Wednesday, April 10, 2013

Behind the Tough Shell

Ashley loves to crochet.  Anyone who has ever spoken to her for more then five minutes has probably heard that she loves to crochet.  I'm not talking a passing hobby.  I mean every single day that girl is crocheting something, scarves, hats, gloves, coasters, potholders.  You name it, we most likely have it in some sort of yarn form.



I mentioned in an earlier post how my girls have always come not knowing what they really enjoy.  Ashley thought she might like piano, but after a year, knew it wasn't for her.  She then found crochet and has never looked back.   I think it's good for kids to try new things.  Some things they may find they love, others, not so much.  It's all in the variety.  

So as our house started to fill with crocheted items, Ashley started giving her creations away.  Her first big mission was to crochet scarves for all the kids at the children's home she used to live in.  She needed 68 of them.  Her time was too limited for her to make the deadline so her sister jumped in and helped cut some felt scarves to fill the gap.  The next year she crocheted all the girls ponytail holders.  




I asked her one day why it was so important for her to send those kids something.  Her answer was that living there was so hard that she just wanted them to open a scarf at Christmas time and maybe, for just a few minutes, they would forget that it was so hard.  Let's just say I may have teared up.


It really prompted me to think what it must be like for those kiddos.  Every single one of them has ended up there through no fault of their own.  But that doesn't change the fact that they're stuck.  It hurts my heart to think of little Ashley in that life.  The Ashley I know now has been somewhat shaped by that experience.  I thank God it made her more compassionate, more thoughtful, more giving and more tenderhearted.  She truly is the nicest person that lives in my house.  The rest of us could learn a lot from her.


Ashley has given away as many scarves as we have friends and family members.  Once she had exhausted all possibilities, she took the next step.  We opened her an Etsy store.  She now has a place for all those crocheted items and thankfully it's in someone else's house.


I wonder what the people who knew Ashley then would think about the Ashley we know now.  She is much different.  They didn't know who she really was.  She didn't know who she really was.  She was always the amazing person she is now, it was just hidden under a lot of hurt.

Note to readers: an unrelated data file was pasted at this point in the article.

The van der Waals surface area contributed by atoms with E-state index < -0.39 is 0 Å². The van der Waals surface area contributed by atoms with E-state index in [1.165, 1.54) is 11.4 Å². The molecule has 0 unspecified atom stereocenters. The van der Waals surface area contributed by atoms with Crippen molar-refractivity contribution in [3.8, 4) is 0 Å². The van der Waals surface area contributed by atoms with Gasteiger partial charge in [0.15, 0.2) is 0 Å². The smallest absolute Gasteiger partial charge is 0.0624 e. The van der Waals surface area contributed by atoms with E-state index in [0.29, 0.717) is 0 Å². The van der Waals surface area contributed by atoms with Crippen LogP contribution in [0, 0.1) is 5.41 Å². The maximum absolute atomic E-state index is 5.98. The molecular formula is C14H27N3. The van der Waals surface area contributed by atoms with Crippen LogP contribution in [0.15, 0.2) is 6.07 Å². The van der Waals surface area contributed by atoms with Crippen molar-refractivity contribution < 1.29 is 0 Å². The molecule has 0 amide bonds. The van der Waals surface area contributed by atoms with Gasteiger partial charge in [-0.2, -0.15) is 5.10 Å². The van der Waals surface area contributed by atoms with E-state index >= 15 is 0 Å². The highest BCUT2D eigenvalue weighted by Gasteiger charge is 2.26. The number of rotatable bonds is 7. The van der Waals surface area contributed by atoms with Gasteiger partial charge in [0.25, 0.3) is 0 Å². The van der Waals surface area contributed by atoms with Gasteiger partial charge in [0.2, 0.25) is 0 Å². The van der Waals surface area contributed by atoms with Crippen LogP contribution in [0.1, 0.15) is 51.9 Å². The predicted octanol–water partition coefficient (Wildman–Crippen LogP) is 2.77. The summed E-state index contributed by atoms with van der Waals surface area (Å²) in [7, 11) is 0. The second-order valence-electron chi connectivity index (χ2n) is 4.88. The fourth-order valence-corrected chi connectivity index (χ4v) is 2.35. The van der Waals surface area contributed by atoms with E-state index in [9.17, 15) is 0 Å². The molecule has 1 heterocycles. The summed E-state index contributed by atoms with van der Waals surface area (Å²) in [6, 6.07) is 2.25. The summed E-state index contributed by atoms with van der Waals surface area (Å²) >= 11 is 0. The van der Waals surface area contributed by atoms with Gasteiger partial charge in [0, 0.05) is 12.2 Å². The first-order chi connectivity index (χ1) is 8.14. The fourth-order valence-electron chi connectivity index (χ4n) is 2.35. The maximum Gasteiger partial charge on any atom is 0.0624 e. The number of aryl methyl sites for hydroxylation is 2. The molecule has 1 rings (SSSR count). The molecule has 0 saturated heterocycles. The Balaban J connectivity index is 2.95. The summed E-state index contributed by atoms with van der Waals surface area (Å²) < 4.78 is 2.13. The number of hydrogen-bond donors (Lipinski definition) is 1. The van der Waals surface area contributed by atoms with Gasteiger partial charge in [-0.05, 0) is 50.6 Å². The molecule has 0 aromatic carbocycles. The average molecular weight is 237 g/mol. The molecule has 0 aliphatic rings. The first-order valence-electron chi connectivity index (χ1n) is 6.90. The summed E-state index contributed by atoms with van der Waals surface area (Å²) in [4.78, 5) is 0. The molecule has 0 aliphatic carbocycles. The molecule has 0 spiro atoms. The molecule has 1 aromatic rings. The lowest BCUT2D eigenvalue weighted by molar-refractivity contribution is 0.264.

How many kids are like that?  How many of the difficult students in your classroom are really diamonds in the rough?  How many, given the opportunity, would come out of their hard shells and be stellar students or incredible givers or considerate helpers?  I bet you can't even imagine that hard-to-handle student being anything but mean or rude or rough, but they could be.  

What if you looked past all the surface craziness and started searching for the real behind the tough?  The tough is what gets them through the day.  What if they learned they didn't need the tough in your classroom?  What if they learned they could be themselves with you?  What if everyday they knew that for one or four or seven hours they could show a little bit of who they really are?  I think that would  make you a hero.  Maybe not to the world.  But to that kid and to me.


4 comments:

Pam DAlessandro said...

This is a lesson we all need to learn. I love what you said about washing the outside of the cup and not filling up the inside. I have had many students and the ones that finally broke out of their shells and let me love them are the ones I am the most thankful for. I have always said that I never changed the student, the student changed me. I grew more with those students than any other student. Ashley sounds like the most amazing little girl. To be so productive with her hands and heart is amazing for such a young girl. Crocheting for the children shows the depth of her compassion. Please give all your girls a hug from a mom, grandmom, and teacher in NC! Pam

Visit Me At Teaching By The Sea

A House Called Home said...

Pam -
Thank you for your thoughtful comment! I also am thankful for those who finally let me in enough to see who they really are.
Jennie
(and the girls got those hugs!)

I am Bullyproof Music - Lessia Bonn said...

What an inspiring article and young girl. Both my grown sons still have blankets I crocheted from them when they were little. I recognize the pattern! School therapists often send me their troubled kids to work with. I've had a lot of luck getting through their protective crust with humor, I so relate to what you're talking about. It's awesome when the real kid finally pops out.

A House Called Home said...

Lessia -
What a skill you have! Ashley has tried to teach me to crochet, but it's just not in me like it is her. Keep plugging away at those hard to reach kids. They are worth every minute and you will be remembered by each one of them!
Jennie

Related Posts Plugin for WordPress, Blogger...